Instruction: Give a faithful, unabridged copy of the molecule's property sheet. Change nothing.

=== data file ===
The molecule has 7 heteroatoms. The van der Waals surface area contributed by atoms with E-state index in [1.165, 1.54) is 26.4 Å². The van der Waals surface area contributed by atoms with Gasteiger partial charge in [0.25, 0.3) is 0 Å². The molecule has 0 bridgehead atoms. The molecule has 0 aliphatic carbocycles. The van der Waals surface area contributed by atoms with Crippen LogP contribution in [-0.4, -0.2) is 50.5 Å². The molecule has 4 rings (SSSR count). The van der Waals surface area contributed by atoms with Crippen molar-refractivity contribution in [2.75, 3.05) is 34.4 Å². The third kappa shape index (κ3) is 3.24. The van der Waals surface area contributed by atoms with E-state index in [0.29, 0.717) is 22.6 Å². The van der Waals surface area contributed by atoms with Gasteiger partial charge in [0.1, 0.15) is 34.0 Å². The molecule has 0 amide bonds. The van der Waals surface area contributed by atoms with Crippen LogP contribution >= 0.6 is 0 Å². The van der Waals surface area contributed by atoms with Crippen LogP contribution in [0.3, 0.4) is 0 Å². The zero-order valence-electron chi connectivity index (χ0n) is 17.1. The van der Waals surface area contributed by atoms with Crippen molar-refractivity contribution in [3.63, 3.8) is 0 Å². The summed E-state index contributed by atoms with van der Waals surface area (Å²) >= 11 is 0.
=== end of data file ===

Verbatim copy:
The molecule has 7 heteroatoms. The van der Waals surface area contributed by atoms with E-state index in [1.165, 1.54) is 26.4 Å². The van der Waals surface area contributed by atoms with Gasteiger partial charge in [0.25, 0.3) is 0 Å². The molecule has 0 bridgehead atoms. The molecule has 0 aliphatic carbocycles. The van der Waals surface area contributed by atoms with Crippen LogP contribution in [-0.4, -0.2) is 50.5 Å². The molecule has 4 rings (SSSR count). The van der Waals surface area contributed by atoms with Crippen molar-refractivity contribution in [2.75, 3.05) is 34.4 Å². The third kappa shape index (κ3) is 3.24. The van der Waals surface area contributed by atoms with E-state index in [0.29, 0.717) is 22.6 Å². The van der Waals surface area contributed by atoms with Gasteiger partial charge in [0.1, 0.15) is 34.0 Å². The molecule has 0 amide bonds. The van der Waals surface area contributed by atoms with Crippen LogP contribution >= 0.6 is 0 Å². The van der Waals surface area contributed by atoms with Crippen LogP contribution in [0.3, 0.4) is 0 Å². The zero-order valence-electron chi connectivity index (χ0n) is 17.1. The van der Waals surface area contributed by atoms with Crippen molar-refractivity contribution in [3.63, 3.8) is 0 Å². The summed E-state index contributed by atoms with van der Waals surface area (Å²) >= 11 is 0.